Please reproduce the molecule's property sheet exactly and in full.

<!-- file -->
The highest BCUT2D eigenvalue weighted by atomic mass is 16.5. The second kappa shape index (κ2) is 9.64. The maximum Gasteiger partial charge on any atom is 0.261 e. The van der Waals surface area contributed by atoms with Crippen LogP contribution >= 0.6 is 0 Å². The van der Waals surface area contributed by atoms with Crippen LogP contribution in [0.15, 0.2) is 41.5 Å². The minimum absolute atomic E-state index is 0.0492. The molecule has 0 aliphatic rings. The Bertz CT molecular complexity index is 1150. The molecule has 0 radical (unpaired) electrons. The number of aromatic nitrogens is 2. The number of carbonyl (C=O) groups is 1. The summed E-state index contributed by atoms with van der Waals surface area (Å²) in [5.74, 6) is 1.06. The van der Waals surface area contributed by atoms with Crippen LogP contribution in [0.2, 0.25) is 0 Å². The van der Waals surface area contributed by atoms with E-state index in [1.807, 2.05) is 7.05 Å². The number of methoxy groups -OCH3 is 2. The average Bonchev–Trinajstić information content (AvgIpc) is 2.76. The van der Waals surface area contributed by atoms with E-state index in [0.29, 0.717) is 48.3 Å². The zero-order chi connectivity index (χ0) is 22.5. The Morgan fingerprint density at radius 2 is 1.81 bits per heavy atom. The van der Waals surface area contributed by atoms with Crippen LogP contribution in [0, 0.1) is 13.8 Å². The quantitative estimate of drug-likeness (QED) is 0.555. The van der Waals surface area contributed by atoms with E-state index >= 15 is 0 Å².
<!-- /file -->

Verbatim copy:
The highest BCUT2D eigenvalue weighted by atomic mass is 16.5. The second kappa shape index (κ2) is 9.64. The maximum Gasteiger partial charge on any atom is 0.261 e. The van der Waals surface area contributed by atoms with Crippen LogP contribution >= 0.6 is 0 Å². The van der Waals surface area contributed by atoms with Crippen LogP contribution in [0.15, 0.2) is 41.5 Å². The minimum absolute atomic E-state index is 0.0492. The molecule has 0 aliphatic rings. The Bertz CT molecular complexity index is 1150. The molecule has 0 radical (unpaired) electrons. The number of aromatic nitrogens is 2. The number of carbonyl (C=O) groups is 1. The summed E-state index contributed by atoms with van der Waals surface area (Å²) in [5.74, 6) is 1.06. The van der Waals surface area contributed by atoms with Crippen LogP contribution in [0.2, 0.25) is 0 Å². The van der Waals surface area contributed by atoms with E-state index in [1.807, 2.05) is 7.05 Å². The number of methoxy groups -OCH3 is 2. The average Bonchev–Trinajstić information content (AvgIpc) is 2.76. The van der Waals surface area contributed by atoms with E-state index in [0.29, 0.717) is 48.3 Å². The zero-order chi connectivity index (χ0) is 22.5. The Morgan fingerprint density at radius 2 is 1.81 bits per heavy atom. The van der Waals surface area contributed by atoms with Crippen LogP contribution in [0, 0.1) is 13.8 Å². The quantitative estimate of drug-likeness (QED) is 0.555. The van der Waals surface area contributed by atoms with E-state index >= 15 is 0 Å².